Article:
TONY COX, host:
This is News & Notes. I'm Tony Cox. The economic meltdown has Americans paying closer attention to their finances. Are African-Americans taking note? Plus, is the Democratic Party taking black-owned media for granted in the state of Florida? And today marks the end of our Monday's Blogger's Roundtable. Our regular contributors offer reflections on their time here at News & Notes. So joining me now is Chris Rabb, the founder and chief evangelist of Afro-Netizen, founded in 1999, he is currently a fellow at the progressive think thank Demos - you can check out his blog at bloggingwhileblack.com; Jasmyne Cannick, who blogs at JasmyneCannick.com; and Charles Robinson of Charles Black Politics Blog. Hey, everybody.
Mr. CHRIS RABB (Founder, Afro-Netizen): Hello, Tony.
Ms. JASMYNE CANNICK (JasmyneCannick.com): Hi.
COX: Hello. Let's talks about this. Jasmyne, I'm going to come to you first. Black communities across the country - and this is the follow-up to the conversation I just had with Keith Reed and Dr. Julianne Malveaux about economy literacy. Black communities across the country often turn to check cashing places and not banks. Our phone cards are often pay-as-you-go and not multiyear plans. In other words, a lower-income economy has largely defined the way poorer folks operate. Now, these folks already have a sort of financial literacy, but is it sufficient when we're in the type of national meltdown that we're in?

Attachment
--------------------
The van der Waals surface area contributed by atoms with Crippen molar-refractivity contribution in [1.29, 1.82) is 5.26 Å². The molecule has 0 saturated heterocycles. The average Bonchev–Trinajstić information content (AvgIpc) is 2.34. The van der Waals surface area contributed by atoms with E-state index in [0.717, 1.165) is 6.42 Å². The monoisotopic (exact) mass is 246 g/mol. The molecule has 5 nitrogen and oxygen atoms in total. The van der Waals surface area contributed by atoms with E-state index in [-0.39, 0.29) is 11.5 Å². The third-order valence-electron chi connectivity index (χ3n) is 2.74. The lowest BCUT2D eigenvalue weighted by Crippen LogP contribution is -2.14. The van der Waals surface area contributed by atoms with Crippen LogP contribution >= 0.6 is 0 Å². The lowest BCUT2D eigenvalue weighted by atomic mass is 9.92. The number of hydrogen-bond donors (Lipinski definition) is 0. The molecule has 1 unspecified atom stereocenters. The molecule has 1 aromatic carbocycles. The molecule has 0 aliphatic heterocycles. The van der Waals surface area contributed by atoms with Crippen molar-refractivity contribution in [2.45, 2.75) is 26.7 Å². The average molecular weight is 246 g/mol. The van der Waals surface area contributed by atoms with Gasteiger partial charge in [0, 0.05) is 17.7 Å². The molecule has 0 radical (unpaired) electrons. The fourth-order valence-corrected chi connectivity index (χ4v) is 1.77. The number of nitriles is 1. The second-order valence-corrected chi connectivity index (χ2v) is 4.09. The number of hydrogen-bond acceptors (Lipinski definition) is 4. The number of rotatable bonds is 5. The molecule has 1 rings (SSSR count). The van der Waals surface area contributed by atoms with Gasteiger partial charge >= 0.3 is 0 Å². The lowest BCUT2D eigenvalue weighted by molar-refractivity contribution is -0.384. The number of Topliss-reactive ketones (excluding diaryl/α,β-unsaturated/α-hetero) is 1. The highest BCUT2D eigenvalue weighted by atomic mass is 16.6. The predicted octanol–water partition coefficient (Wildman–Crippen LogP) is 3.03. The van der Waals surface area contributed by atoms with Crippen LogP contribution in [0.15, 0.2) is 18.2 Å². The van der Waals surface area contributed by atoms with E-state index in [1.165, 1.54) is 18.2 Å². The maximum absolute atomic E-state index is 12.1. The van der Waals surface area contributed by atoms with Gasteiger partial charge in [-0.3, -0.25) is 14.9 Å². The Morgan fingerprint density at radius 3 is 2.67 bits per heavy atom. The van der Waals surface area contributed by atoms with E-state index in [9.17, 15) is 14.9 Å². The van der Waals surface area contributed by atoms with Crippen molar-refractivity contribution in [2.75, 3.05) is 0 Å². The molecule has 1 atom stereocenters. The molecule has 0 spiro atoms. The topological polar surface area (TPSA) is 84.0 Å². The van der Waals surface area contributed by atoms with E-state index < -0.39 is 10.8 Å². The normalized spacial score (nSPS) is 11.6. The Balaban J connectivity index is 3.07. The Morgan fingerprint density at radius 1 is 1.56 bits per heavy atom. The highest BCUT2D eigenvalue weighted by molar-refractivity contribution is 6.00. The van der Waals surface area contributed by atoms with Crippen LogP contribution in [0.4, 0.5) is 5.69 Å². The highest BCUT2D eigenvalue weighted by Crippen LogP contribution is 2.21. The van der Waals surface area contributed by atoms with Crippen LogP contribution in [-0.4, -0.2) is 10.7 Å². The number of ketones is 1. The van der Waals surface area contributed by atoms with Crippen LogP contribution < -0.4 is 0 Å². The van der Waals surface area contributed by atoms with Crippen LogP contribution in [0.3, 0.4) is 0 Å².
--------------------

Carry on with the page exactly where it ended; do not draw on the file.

Ms. CANNICK: That's a very, very interesting question. You know, I was driving around Compton not too long ago, and we were counting the number check-cashing places versus banks. And it's almost to the point where the ratio is the same as it is for liquor stores, churches, and motels. And I think that says a lot. I mean, I - obviously, the country is in a economic crisis right now, but if you look at the news, if you look at who the focus is on, it's on middle-class America. The people that we're talking about right now are not middle-class America. So, I think that they're already - they've already been there. I don't necessarily know if the crisis is affecting them as much as it is affecting sort of quote, unquote Middle-Class America folks that we tend to be more focused on. So, do they need to be financially literate, you know, and all in terms of, you know, getting the bank account versus, you know, using the check-cashing place? Obviously, that will be a good thing for them to do, but I don't think that it's feasible when you're talking about a population of people who, A, get paid once a month and have to figure out a way to stretch that money from, you know, the first, second, third or fourth when they get it to the next time it goes around, and B, when you're talking about communities where even within their own communities, they don't make it accessible for them to get that literacy. They don't get that information. I mean, instead of bringing in banks into the community, we have city councils and politicians who are catering to businesses like check cashing and payday loans, and we'd rather have those in the community.